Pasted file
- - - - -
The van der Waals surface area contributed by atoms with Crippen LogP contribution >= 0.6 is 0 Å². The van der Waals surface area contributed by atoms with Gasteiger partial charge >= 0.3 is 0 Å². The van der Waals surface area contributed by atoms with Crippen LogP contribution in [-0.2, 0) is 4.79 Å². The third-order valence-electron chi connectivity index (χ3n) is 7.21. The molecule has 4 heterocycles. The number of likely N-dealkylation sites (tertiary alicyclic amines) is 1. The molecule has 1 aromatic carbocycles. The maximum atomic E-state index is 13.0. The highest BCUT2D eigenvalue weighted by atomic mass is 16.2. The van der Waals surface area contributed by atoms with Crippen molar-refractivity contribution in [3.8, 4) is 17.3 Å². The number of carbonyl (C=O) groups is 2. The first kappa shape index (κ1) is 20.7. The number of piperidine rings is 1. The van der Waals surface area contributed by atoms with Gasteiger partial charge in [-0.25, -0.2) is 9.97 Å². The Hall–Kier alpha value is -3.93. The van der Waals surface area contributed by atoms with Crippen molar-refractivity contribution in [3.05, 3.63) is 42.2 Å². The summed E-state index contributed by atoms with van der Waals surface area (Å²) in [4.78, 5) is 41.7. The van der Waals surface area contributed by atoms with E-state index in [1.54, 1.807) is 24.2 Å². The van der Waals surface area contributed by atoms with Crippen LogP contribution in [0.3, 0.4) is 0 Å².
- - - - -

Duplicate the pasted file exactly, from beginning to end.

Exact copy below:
The van der Waals surface area contributed by atoms with Crippen LogP contribution >= 0.6 is 0 Å². The van der Waals surface area contributed by atoms with Gasteiger partial charge >= 0.3 is 0 Å². The van der Waals surface area contributed by atoms with Crippen LogP contribution in [-0.2, 0) is 4.79 Å². The third-order valence-electron chi connectivity index (χ3n) is 7.21. The molecule has 4 heterocycles. The number of likely N-dealkylation sites (tertiary alicyclic amines) is 1. The molecule has 1 aromatic carbocycles. The maximum atomic E-state index is 13.0. The highest BCUT2D eigenvalue weighted by atomic mass is 16.2. The van der Waals surface area contributed by atoms with Crippen molar-refractivity contribution in [3.8, 4) is 17.3 Å². The number of carbonyl (C=O) groups is 2. The first kappa shape index (κ1) is 20.7. The number of piperidine rings is 1. The van der Waals surface area contributed by atoms with Gasteiger partial charge in [-0.25, -0.2) is 9.97 Å². The Hall–Kier alpha value is -3.93. The van der Waals surface area contributed by atoms with Crippen molar-refractivity contribution in [3.05, 3.63) is 42.2 Å². The summed E-state index contributed by atoms with van der Waals surface area (Å²) in [4.78, 5) is 41.7. The van der Waals surface area contributed by atoms with E-state index in [1.54, 1.807) is 24.2 Å². The van der Waals surface area contributed by atoms with Crippen LogP contribution in [0.3, 0.4) is 0 Å².